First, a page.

When choosing roofing nails, pay attention to length and diameter and the texture of the shank.

Roofing nails with ribbed shanks have better holding power than those with smooth shanks.

Also, pay attention to corrosion resistance while choosing roofing nails.

Galvanized nails are less likely to corrode or get weaker. Of course, if your roofing nails do not lose strength through corrosion, they can maintain their holding power for longer.

Should Roofing Nails Be Visible in Attic?

Roofing nails should penetrate at least ¾ of an inch of a roof deck. However, if the roof deck is less than ¾ inches thick, the nails only need to travel at least ⅛ inch through the wood.

Going by the above, roofing nails do not necessarily have to be visible in the attic. However, if you want, you may make them visible in yours.

When roofing nails penetrate through the roof deck and become visible in the attic, their holding power is higher. This is especially true when you bend the visible nail parts to form a hook that holds the nails down.

If the extra holding power is vital to your installation, let your roofing nails be visible in the attic. But if it isn’t, just ensure the nails travel deep enough into the roof sheathing.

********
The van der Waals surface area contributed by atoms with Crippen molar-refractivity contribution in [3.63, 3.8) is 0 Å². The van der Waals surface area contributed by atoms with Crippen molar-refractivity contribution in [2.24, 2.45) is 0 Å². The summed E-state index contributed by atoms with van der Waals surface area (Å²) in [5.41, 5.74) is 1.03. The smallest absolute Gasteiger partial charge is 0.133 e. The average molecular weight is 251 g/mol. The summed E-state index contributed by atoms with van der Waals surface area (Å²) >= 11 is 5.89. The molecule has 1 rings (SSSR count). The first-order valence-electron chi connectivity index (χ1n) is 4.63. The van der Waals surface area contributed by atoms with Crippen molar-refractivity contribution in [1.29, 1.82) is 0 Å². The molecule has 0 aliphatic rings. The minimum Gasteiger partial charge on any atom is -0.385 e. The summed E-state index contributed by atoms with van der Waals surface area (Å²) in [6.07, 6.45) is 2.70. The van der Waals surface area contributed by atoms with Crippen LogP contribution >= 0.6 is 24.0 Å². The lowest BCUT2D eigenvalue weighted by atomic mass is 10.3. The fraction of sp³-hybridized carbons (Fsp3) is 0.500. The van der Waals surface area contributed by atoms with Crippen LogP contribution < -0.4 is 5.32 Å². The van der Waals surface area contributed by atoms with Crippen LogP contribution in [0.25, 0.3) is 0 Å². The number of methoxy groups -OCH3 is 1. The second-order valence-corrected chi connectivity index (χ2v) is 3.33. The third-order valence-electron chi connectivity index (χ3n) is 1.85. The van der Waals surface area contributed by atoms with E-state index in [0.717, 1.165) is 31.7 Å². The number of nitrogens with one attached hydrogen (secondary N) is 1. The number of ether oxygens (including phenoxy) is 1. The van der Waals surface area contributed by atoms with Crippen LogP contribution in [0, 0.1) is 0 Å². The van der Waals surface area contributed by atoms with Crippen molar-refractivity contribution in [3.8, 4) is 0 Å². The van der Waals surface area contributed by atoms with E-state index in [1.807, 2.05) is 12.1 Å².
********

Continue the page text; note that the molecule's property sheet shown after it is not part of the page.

If your roofing nails penetrate the roof deck and become visible in your attic, there’s a chance of moisture leak. Conversely, if your roofing nails do not extend beyond the deck, there’s a chance the shingles will pop, leak, or blow off. So, consider your choice thoroughly.

Young hand holding the nail

12 Tips for Nailing Roofs

When nailing roofs, the following tips will help ensure high-quality performance:

  • Do not use nails that are too short. If you do, you may have to deal with roof leaks or loosened shingles.
  • Work with the nail type, grade, and size recommended in the shingle installation instructions.
  • Ensure the nail penetrates the wood and shingle in a straight path. Also, ensure the nail head aligns with the plane of the shingle.
  • Arrange the shingles correctly so that they cover the nails of the shingles above.
  • Use just enough nails per shingle. Do not use fewer nails than recommended.
  • Ensure you place the nail at the right spot on the shingle.
  • When nailing shingles, start on one side and move towards the opposite side. Doing this ensures that the shingles remain flat and straight.